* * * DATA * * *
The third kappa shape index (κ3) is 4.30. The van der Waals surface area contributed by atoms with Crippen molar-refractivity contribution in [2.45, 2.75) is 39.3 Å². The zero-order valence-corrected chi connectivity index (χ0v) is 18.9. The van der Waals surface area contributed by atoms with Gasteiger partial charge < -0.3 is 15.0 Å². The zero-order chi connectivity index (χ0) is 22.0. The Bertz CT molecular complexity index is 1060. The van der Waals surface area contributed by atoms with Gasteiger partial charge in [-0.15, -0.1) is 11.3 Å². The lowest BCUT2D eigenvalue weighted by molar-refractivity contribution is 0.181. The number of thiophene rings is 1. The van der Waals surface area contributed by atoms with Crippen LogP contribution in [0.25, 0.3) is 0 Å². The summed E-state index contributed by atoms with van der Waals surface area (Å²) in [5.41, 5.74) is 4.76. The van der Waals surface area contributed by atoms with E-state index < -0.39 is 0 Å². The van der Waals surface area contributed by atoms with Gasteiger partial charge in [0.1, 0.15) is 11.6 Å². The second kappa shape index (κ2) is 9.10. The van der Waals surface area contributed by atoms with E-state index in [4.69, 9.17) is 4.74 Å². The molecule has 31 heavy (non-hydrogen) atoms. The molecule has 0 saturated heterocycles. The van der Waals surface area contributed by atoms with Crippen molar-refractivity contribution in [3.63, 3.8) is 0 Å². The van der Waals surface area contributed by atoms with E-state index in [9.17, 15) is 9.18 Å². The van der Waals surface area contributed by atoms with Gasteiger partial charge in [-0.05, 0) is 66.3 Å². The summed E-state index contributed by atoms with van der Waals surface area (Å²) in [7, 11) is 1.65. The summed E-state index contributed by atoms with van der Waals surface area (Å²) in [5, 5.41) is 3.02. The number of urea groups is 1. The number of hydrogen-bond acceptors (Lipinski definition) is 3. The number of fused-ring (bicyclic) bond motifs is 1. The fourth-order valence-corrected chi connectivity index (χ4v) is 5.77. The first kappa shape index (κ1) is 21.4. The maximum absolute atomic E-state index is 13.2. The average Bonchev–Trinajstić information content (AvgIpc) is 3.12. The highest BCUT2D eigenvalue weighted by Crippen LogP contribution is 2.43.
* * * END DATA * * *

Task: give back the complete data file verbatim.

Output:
The third kappa shape index (κ3) is 4.30. The van der Waals surface area contributed by atoms with Crippen molar-refractivity contribution in [2.45, 2.75) is 39.3 Å². The zero-order valence-corrected chi connectivity index (χ0v) is 18.9. The van der Waals surface area contributed by atoms with Gasteiger partial charge < -0.3 is 15.0 Å². The zero-order chi connectivity index (χ0) is 22.0. The Bertz CT molecular complexity index is 1060. The van der Waals surface area contributed by atoms with Gasteiger partial charge in [-0.15, -0.1) is 11.3 Å². The lowest BCUT2D eigenvalue weighted by molar-refractivity contribution is 0.181. The number of thiophene rings is 1. The van der Waals surface area contributed by atoms with Crippen LogP contribution in [0.25, 0.3) is 0 Å². The summed E-state index contributed by atoms with van der Waals surface area (Å²) in [5.41, 5.74) is 4.76. The van der Waals surface area contributed by atoms with E-state index < -0.39 is 0 Å². The van der Waals surface area contributed by atoms with Gasteiger partial charge in [0.1, 0.15) is 11.6 Å². The second kappa shape index (κ2) is 9.10. The van der Waals surface area contributed by atoms with E-state index in [4.69, 9.17) is 4.74 Å². The molecule has 31 heavy (non-hydrogen) atoms. The molecule has 0 saturated heterocycles. The van der Waals surface area contributed by atoms with Crippen molar-refractivity contribution in [3.63, 3.8) is 0 Å². The van der Waals surface area contributed by atoms with E-state index in [9.17, 15) is 9.18 Å². The van der Waals surface area contributed by atoms with Gasteiger partial charge in [-0.05, 0) is 66.3 Å². The summed E-state index contributed by atoms with van der Waals surface area (Å²) in [7, 11) is 1.65. The summed E-state index contributed by atoms with van der Waals surface area (Å²) in [5, 5.41) is 3.02. The number of urea groups is 1. The number of hydrogen-bond acceptors (Lipinski definition) is 3. The number of fused-ring (bicyclic) bond motifs is 1. The fourth-order valence-corrected chi connectivity index (χ4v) is 5.77. The first kappa shape index (κ1) is 21.4. The maximum absolute atomic E-state index is 13.2. The average Bonchev–Trinajstić information content (AvgIpc) is 3.12. The highest BCUT2D eigenvalue weighted by Crippen LogP contribution is 2.43.